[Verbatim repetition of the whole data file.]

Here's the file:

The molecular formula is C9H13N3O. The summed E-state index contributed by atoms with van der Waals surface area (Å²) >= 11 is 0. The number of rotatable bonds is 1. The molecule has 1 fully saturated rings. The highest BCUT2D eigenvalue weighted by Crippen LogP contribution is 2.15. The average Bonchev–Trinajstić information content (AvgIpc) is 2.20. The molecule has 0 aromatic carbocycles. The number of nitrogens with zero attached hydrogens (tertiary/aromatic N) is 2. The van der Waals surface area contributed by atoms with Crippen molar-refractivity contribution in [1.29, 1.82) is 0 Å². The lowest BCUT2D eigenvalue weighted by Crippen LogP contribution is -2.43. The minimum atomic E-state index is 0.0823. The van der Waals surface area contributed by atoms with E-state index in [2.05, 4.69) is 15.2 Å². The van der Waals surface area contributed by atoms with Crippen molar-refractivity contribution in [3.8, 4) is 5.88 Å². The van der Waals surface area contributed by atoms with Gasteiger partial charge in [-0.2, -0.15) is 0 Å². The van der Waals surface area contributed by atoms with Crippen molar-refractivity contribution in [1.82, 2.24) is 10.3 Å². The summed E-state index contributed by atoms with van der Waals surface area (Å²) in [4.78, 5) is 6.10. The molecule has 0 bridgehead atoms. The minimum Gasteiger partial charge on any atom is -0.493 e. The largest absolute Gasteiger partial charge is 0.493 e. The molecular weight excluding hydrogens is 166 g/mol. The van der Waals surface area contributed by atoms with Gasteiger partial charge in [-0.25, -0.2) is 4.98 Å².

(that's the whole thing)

The molecular formula is C9H13N3O. The summed E-state index contributed by atoms with van der Waals surface area (Å²) >= 11 is 0. The number of rotatable bonds is 1. The molecule has 1 fully saturated rings. The highest BCUT2D eigenvalue weighted by Crippen LogP contribution is 2.15. The average Bonchev–Trinajstić information content (AvgIpc) is 2.20. The molecule has 0 aromatic carbocycles. The number of nitrogens with zero attached hydrogens (tertiary/aromatic N) is 2. The van der Waals surface area contributed by atoms with Crippen molar-refractivity contribution in [1.29, 1.82) is 0 Å². The lowest BCUT2D eigenvalue weighted by Crippen LogP contribution is -2.43. The minimum atomic E-state index is 0.0823. The van der Waals surface area contributed by atoms with E-state index in [2.05, 4.69) is 15.2 Å². The van der Waals surface area contributed by atoms with Crippen molar-refractivity contribution in [3.8, 4) is 5.88 Å². The van der Waals surface area contributed by atoms with Gasteiger partial charge in [-0.2, -0.15) is 0 Å². The van der Waals surface area contributed by atoms with Crippen molar-refractivity contribution in [1.82, 2.24) is 10.3 Å². The summed E-state index contributed by atoms with van der Waals surface area (Å²) in [4.78, 5) is 6.10. The molecule has 0 bridgehead atoms. The minimum Gasteiger partial charge on any atom is -0.493 e. The largest absolute Gasteiger partial charge is 0.493 e. The molecular weight excluding hydrogens is 166 g/mol. The van der Waals surface area contributed by atoms with Gasteiger partial charge in [-0.25, -0.2) is 4.98 Å².